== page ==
The Grant Sprint: From ideation to impact
Here at the Center for Socially Engaged Design, we are dedicated to collaboration that uplifts all voices involved in taking on a challenge. Grant Sprints™ are an effective and engaging way to work together as a team with a diverse vision.
Writing grant proposals can be a burdensome, lonely process. Staring at a blank screen with a flurry of proposal ideas can feel agonizing. Getting feedback from collaborators can be challenging with busy schedules and overflowing inboxes. As a result, grant proposal writing often stretches over long periods of time, much of which may feel unproductive.
Our process called Grant Sprints, alternatively, has been described by past participants with these words:
The Grant Sprint is a novel method for drafting grant proposals in order to synthesize the ideas from the entire writing team. It’s a more collaborative, efficient, and fun way to write proposals.
By bringing together all of the collaborators in a room, the team is able to focus deeply on the grant to maximize the quality of the proposal. Within two four-hour sessions, a group of 5-10 participants can create a robust draft of a grant proposal, including the specific aims and research strategy.
The Origin of the Grant Sprint
Before Ann Verhey-Henke was the Strategic Director at the Center for Socially Engaged Design, she was helping faculty imagine the ways in which their research work could translate into the world through the Innovation Studio at the School of Public Health. When a faculty member came to the Innovation Studio seeking support with a grant proposal, Verhey-Henke saw an opportunity to innovate the grant writing process.
From this came the concept of the Grant Sprint, with the “sprint” terminology inspired by the book Sprint: How to Solve Big Problems and Test New Ideas in Just Five Days by Jake Knapp and his colleagues.
What is a Grant Sprint?
Though its definition is constantly evolving, a Grant Sprint can be defined as a designed and facilitated experience that catalyzes teams, using the power of divergent and convergent thinking, to uncover new innovative ideas and approaches to their work, achieving a shared vision for their work and the opportunity to address societal challenges.
Designed to take place during two four-hour sessions on two consecutive days, a Grant Sprint can include from as few participants as three to as many as one hundred. The team should represent individuals with diverse perspectives on the grant.
In addition, each Grant Sprint requires a Facilitator, who is an unbiased participant.
The Facilitator guides the team to reach their desired end goal by focusing the conversation as needed as well as ensuring the team upholds the principles of the process and sticks to the timeline.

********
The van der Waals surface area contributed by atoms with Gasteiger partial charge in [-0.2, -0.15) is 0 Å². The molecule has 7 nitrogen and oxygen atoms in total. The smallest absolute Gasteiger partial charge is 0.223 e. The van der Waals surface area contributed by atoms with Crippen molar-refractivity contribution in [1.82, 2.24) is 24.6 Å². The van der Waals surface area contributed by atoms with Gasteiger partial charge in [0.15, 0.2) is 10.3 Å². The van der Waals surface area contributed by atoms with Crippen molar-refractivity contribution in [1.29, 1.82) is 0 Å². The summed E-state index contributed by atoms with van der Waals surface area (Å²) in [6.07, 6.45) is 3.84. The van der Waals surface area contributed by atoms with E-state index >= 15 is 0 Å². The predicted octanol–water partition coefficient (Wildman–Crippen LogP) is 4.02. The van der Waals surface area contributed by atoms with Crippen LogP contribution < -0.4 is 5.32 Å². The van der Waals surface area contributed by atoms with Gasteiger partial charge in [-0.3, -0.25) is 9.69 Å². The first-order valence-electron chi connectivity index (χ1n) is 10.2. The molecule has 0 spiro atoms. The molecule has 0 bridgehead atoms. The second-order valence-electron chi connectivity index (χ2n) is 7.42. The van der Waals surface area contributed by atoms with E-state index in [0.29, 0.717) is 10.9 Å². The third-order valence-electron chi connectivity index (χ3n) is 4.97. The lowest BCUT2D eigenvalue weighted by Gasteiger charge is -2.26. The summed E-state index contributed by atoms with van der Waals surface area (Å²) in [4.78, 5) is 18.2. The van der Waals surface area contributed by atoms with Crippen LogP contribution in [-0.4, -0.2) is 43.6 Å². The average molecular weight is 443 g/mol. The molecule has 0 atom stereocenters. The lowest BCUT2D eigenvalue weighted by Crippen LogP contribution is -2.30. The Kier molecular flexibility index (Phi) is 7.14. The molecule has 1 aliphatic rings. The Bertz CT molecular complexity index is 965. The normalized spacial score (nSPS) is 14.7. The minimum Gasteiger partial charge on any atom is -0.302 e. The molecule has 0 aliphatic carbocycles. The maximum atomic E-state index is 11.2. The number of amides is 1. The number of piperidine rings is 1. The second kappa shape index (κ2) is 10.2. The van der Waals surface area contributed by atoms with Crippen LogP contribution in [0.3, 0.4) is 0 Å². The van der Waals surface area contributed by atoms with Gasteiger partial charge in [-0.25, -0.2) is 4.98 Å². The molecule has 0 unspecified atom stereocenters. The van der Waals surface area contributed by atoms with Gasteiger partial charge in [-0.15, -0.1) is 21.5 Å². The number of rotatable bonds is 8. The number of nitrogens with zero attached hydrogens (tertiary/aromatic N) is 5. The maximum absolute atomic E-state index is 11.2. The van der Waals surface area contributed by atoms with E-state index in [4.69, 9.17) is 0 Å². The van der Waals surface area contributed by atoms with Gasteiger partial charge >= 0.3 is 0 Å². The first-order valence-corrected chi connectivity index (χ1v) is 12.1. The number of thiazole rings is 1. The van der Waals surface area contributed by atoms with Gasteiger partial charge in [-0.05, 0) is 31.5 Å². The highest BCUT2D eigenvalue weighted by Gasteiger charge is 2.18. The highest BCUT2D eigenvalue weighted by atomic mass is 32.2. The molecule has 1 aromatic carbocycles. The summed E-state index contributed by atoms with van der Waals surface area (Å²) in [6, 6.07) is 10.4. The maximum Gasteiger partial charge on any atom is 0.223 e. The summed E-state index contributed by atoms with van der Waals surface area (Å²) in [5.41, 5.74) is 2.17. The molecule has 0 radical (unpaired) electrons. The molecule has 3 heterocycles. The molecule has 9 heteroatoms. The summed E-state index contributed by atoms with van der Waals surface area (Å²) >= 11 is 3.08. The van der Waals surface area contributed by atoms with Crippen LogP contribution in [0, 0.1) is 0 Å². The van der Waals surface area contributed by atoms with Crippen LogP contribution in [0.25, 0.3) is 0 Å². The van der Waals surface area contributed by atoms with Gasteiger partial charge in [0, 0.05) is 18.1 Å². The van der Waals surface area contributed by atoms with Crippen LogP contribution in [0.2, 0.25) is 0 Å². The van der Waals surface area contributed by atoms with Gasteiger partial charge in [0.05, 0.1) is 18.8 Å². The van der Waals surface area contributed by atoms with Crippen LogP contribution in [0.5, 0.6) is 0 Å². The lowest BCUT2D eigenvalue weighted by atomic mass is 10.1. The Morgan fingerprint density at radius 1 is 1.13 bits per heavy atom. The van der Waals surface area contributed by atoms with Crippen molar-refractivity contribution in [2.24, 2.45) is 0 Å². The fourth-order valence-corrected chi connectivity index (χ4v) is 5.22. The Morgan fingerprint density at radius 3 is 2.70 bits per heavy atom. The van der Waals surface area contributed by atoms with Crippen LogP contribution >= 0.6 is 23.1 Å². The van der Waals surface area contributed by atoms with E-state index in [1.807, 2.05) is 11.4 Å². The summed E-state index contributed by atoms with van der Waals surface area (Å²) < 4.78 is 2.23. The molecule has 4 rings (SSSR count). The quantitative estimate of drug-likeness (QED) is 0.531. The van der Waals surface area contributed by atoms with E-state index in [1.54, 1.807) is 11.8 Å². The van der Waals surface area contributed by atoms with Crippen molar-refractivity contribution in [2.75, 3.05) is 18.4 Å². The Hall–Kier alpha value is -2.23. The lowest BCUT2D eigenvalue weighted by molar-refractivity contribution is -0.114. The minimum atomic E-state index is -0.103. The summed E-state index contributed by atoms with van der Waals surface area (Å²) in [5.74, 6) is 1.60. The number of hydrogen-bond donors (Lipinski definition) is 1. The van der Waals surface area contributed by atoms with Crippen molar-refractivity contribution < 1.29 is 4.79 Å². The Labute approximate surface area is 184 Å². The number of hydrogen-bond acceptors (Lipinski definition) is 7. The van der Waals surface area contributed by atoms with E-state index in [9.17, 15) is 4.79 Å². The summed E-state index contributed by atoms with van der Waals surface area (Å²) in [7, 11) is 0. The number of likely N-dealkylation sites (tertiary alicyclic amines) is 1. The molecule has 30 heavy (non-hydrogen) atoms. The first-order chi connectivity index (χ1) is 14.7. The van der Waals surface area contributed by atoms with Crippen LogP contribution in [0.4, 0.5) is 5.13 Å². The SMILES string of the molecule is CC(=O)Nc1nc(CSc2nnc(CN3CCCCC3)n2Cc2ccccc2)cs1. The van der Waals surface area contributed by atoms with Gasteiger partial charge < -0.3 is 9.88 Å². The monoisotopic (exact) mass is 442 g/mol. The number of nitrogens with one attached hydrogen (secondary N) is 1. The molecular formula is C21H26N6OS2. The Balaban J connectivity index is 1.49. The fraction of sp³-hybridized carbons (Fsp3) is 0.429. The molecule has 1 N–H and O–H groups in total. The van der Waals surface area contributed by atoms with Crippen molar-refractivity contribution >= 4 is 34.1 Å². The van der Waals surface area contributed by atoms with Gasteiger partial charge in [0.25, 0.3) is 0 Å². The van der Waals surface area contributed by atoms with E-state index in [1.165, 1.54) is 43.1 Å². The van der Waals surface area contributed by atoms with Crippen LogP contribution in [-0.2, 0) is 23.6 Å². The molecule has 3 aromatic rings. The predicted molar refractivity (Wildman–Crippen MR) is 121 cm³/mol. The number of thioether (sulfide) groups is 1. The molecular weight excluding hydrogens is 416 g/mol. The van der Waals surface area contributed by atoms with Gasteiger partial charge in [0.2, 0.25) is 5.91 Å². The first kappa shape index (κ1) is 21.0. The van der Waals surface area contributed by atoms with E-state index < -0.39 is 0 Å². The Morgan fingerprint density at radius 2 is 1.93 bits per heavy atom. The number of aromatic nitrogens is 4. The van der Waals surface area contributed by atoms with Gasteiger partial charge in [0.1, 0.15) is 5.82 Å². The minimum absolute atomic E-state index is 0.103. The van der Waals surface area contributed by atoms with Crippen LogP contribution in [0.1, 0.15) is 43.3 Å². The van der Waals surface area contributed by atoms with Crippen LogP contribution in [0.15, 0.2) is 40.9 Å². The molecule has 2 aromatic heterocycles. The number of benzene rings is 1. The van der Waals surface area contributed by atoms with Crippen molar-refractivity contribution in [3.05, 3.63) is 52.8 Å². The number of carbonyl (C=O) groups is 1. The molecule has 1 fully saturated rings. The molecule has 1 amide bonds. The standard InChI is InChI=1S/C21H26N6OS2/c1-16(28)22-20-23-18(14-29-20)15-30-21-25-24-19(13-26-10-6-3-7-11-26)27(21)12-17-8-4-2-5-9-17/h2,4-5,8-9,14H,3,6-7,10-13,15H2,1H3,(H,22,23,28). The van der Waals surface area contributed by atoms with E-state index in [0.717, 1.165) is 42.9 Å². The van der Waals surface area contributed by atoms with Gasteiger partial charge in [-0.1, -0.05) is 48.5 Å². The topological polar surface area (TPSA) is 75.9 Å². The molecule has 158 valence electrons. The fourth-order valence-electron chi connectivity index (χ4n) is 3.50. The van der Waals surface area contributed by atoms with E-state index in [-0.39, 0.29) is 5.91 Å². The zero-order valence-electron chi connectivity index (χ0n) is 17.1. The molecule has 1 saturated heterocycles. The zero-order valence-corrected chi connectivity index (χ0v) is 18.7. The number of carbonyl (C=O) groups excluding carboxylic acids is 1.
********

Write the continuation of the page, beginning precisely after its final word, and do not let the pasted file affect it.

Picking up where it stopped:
How does a Grant Sprint work?
At its essence, a Grant Sprint works when everyone pitches in and works together to intentionally promote creativity and innovation. The particular set-up of a Sprint can be adapted to best suit the needs of the participants – whether than is virtually or in person.
At the end of Day 1, participants will have created an outline of the entire proposal. At the end of Day 2, a draft of a grant proposal will have been written.
How can you get started?
C-SED is always looking for the next opportunity to help others realize their vision. If you would be interested in collaborating with C-SED to facilitate or design a Grant Sprint, you can reach Ann Verhey-Henke here.
Principles of a successful Grant Sprint
At the core of this two-day Grant Sprint are six principles, which inform and support the effectiveness of the process.
The power of convergent and divergent thinking is central to a Grant Sprint. This principle emphasizes the opportunity for all members of the team to contribute.
Information flow is often limited among team members when investigators write grants. During the divergent phase, all participants should contribute their ideas and perspectives. During the convergent phase, all participants should vocalize their questions and concerns.
Everyone is respectful
While the old adage of “There’s no such thing as a bad idea” may sound trite, the Grant Sprint intentionally separates the process of creating and evaluating ideas.
During the divergent phase, participants should defer judgment. Judging an idea too quickly will make it impossible to generate any novel ideas. During the convergent phase, participants should express their concerns about certain ideas, while also being affirmative.
Everyone is honest
By looking at the strengths and weaknesses of the grant proposal, the team will be able to create a better proposal altogether. However, this can only be achieved if all participants express their perspectives honestly throughout the process.
Build on each other’s ideas
Academics often seek to find fault in ideas. At the same time, initial ideas often seem obvious or familiar. Instead of knocking down ideas, Grant Sprints seek to push the bounds of the team by building on these ideas.
This pattern of thinking will unlock new paths and opportunities for the team.
Keep it short
The Grant Sprint is intended to be a democratic forum where all participants have equal say in the direction of the grant proposal. To achieve this, participants should be mindful of the length of their comments.
Because there are many hands on deck during the grant proposal writing process, avoid copying and pasting sections from published work without citing them clearly.